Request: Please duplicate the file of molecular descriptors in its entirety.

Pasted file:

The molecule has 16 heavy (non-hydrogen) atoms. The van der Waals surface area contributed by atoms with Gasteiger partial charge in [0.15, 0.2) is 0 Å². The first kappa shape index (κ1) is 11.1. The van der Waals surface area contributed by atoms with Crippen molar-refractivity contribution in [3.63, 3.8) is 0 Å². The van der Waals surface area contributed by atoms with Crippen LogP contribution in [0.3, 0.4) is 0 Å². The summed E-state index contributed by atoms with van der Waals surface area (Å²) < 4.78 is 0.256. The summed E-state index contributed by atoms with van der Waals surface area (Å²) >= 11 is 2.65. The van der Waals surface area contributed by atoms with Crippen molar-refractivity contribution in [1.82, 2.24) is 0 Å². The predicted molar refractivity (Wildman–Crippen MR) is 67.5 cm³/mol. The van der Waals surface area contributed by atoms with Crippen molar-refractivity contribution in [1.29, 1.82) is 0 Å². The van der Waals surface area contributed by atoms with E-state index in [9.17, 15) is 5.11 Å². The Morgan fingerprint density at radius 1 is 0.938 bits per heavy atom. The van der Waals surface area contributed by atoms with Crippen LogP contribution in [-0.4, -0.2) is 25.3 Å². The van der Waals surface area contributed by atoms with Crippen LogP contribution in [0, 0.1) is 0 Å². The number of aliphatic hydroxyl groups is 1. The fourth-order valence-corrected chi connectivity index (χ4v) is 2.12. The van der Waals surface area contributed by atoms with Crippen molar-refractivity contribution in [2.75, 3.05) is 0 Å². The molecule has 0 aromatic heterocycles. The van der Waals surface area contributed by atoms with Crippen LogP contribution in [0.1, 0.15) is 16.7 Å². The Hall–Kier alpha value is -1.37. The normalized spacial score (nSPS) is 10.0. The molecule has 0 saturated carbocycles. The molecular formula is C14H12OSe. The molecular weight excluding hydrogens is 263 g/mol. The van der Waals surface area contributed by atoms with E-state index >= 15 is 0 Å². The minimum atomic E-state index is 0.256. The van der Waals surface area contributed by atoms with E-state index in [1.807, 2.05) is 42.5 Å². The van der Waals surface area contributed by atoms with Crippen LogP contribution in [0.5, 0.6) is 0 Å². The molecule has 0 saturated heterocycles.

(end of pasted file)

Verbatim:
The molecule has 16 heavy (non-hydrogen) atoms. The van der Waals surface area contributed by atoms with Gasteiger partial charge in [0.15, 0.2) is 0 Å². The first kappa shape index (κ1) is 11.1. The van der Waals surface area contributed by atoms with Crippen molar-refractivity contribution in [3.63, 3.8) is 0 Å². The van der Waals surface area contributed by atoms with Crippen LogP contribution in [0.3, 0.4) is 0 Å². The summed E-state index contributed by atoms with van der Waals surface area (Å²) < 4.78 is 0.256. The summed E-state index contributed by atoms with van der Waals surface area (Å²) >= 11 is 2.65. The van der Waals surface area contributed by atoms with Crippen molar-refractivity contribution in [1.82, 2.24) is 0 Å². The predicted molar refractivity (Wildman–Crippen MR) is 67.5 cm³/mol. The van der Waals surface area contributed by atoms with Crippen molar-refractivity contribution in [1.29, 1.82) is 0 Å². The van der Waals surface area contributed by atoms with E-state index in [9.17, 15) is 5.11 Å². The Morgan fingerprint density at radius 1 is 0.938 bits per heavy atom. The van der Waals surface area contributed by atoms with Crippen LogP contribution in [-0.4, -0.2) is 25.3 Å². The van der Waals surface area contributed by atoms with Crippen LogP contribution in [0, 0.1) is 0 Å². The number of aliphatic hydroxyl groups is 1. The fourth-order valence-corrected chi connectivity index (χ4v) is 2.12. The van der Waals surface area contributed by atoms with Crippen molar-refractivity contribution in [2.75, 3.05) is 0 Å². The molecule has 0 aromatic heterocycles. The van der Waals surface area contributed by atoms with Crippen LogP contribution in [0.1, 0.15) is 16.7 Å². The Hall–Kier alpha value is -1.37. The normalized spacial score (nSPS) is 10.0. The molecule has 0 saturated carbocycles. The molecular formula is C14H12OSe. The molecular weight excluding hydrogens is 263 g/mol. The van der Waals surface area contributed by atoms with E-state index >= 15 is 0 Å². The minimum atomic E-state index is 0.256. The van der Waals surface area contributed by atoms with E-state index in [1.807, 2.05) is 42.5 Å². The van der Waals surface area contributed by atoms with Crippen LogP contribution in [0.5, 0.6) is 0 Å². The molecule has 0 saturated heterocycles.